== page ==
Qatari investor Sheikh Jassim Bin Hamad Al Thani and INEOS founder Jim Ratcliffe confirmed bids for Manchester United on Friday, the soft deadline set by Raine Group, which was hired in November to explore “strategic alternatives” for the 20-time English champions.
Al Thani and Ratcliffe are the only parties to publicly declare their intent, but several other bids had already been submitted, according to people with direct knowledge of the deal, who were granted anonymity because the details are private.
Al Thani is the chairman of Qatari bank QIB and the son of the country’s former prime minister. Bloomberg reported that the opening bid was expected to be roughly £5 billion ($6 billion).
“The bid plans to return the club to its former glories both on and off the pitch, and—above all—will seek to place the fans at the heart of Manchester United Football Club once more,” Al Thani said in a statement. “The bid will be completely debt free via Sheikh Jassim’s Nine Two Foundation, which will look to invest in the football teams, the training centre, the stadium and wider infrastructure, the fan experience and the communities the Club supports.”
The “debt-free” declaration is meant to appeal to United supporters who feel burned by the tenure of the Glazer family, which bought the team in 2005 in a leveraged buyout for £790 million (about $1.5 billion at the time). The club was debt-free before the sale, but the team’s balance sheet was saddled with more than $1 billion in long-term debt shortly after the Glazers’ arrival. Fans lamented the high debt payments that hindered transfer spending, as well as the dividends paid to the Glazers.
Ratcliffe’s statement made its own appeal as an alternative bid to the Qataris, with a nod to English football fans who want local ownership after the influx of Russian oligarchs and oil-rich nation-states. The 70-year-old Ratcliffe is the majority owner of London-based chemical giant INEOS and the UK’s richest person with a worth of $15.3 billion, per Forbes. He is a lifelong United fan.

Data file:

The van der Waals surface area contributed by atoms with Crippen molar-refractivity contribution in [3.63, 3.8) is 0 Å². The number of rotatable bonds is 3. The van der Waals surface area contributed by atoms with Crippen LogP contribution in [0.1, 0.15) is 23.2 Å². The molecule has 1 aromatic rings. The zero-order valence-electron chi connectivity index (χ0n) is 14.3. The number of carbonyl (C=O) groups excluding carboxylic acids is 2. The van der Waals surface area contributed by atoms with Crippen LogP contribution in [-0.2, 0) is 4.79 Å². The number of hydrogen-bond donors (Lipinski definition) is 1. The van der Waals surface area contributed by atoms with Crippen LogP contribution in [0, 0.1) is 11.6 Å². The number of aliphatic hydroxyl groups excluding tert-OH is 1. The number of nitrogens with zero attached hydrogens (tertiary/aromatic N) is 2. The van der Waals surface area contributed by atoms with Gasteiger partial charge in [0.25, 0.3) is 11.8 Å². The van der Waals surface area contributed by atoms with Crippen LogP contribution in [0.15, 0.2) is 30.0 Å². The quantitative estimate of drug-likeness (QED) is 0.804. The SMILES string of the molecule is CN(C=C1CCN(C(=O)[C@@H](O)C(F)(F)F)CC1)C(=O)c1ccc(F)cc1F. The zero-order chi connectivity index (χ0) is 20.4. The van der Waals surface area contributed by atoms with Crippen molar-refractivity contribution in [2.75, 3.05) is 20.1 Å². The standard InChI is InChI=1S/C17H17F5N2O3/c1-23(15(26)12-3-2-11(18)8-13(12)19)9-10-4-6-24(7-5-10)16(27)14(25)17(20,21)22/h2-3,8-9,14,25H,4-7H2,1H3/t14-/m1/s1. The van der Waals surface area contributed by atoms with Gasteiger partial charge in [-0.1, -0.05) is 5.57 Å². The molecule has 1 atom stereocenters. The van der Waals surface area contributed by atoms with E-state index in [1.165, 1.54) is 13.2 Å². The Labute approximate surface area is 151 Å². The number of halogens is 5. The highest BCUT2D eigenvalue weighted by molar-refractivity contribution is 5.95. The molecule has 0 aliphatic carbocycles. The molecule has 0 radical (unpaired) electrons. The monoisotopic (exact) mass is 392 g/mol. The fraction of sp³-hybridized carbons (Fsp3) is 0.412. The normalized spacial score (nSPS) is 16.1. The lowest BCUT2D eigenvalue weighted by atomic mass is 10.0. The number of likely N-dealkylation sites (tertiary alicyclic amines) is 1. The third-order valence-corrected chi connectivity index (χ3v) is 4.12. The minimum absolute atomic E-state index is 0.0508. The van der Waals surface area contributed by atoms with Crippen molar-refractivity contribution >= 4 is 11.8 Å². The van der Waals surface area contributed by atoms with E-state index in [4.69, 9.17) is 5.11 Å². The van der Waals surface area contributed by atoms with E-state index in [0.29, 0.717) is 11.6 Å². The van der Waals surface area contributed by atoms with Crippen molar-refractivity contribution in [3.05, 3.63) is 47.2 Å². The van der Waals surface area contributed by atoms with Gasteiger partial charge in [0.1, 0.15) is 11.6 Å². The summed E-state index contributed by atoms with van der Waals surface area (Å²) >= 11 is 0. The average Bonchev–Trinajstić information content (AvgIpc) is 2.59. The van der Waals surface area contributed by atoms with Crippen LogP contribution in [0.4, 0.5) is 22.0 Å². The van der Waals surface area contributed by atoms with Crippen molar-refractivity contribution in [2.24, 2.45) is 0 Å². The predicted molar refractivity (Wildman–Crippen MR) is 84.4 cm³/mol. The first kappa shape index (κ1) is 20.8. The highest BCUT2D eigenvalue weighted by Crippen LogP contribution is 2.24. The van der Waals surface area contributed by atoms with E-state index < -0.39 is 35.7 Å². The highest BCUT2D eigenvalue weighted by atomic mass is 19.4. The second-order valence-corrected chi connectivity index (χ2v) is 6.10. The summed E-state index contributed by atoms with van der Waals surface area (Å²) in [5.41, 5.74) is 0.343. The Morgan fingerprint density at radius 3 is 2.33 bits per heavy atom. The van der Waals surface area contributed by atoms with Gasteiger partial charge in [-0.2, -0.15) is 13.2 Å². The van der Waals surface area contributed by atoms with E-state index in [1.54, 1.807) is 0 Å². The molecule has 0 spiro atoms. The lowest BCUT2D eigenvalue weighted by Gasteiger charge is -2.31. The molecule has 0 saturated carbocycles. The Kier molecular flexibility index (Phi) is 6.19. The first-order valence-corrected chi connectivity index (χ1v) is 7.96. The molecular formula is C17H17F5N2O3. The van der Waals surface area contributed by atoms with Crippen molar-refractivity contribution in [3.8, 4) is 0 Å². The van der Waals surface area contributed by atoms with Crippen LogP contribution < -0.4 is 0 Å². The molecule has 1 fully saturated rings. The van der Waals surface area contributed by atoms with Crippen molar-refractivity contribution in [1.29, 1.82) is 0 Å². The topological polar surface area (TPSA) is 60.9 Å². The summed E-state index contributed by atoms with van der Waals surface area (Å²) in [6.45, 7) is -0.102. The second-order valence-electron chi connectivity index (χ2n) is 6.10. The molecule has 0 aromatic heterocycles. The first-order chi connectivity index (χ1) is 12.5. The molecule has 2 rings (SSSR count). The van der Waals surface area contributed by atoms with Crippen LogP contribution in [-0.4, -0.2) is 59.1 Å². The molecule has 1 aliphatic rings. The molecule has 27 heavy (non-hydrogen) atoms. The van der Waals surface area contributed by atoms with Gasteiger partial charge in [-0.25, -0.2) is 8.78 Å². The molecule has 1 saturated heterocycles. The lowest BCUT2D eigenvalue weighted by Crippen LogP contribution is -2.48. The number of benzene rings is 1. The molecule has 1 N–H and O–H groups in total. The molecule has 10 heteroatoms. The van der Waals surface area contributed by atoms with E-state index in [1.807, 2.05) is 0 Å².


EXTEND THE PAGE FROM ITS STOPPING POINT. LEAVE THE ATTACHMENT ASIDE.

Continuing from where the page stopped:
“We would see our role as the long-term custodians of Manchester United on behalf of the fans and the wider community. We are ambitious and highly competitive and would want to invest in Manchester United to make them the number one club in the world once again,” INESOS said in a statement. “We also recognise that football governance in this country is at a crossroads. We would want to help lead this next chapter, deepening the culture of English football by making the club a beacon for a modern, progressive, fan-centred approach to ownership.”
INEOS bought Swiss first-division soccer club FC Lausanne-Sport in 2017 and OGC Nice, of France’s Ligue 1, in 2019. It has also been the principal partner of the Mercedes-AMG Formula One team since 2020.
Raine is now expected to present the current bids to the Glazer family. Last month, Sportico valued Manchester United at $5.95 billion—26% ahead of second-ranked Liverpool ($4.71 billion)—in our Premier League team valuations. The record sale price for a sports franchise was the $4.65 billion Rob Walton paid for the Denver Broncos last year.
Manchester United’s stock jumped 10% on Thursday as reports of the Qatari bid surfaced, and it has more than doubled since November. On Friday, shares fell 2% but ticked back up in after-hours trading. The current enterprise value of the club, including net debt, is $5.2 billion.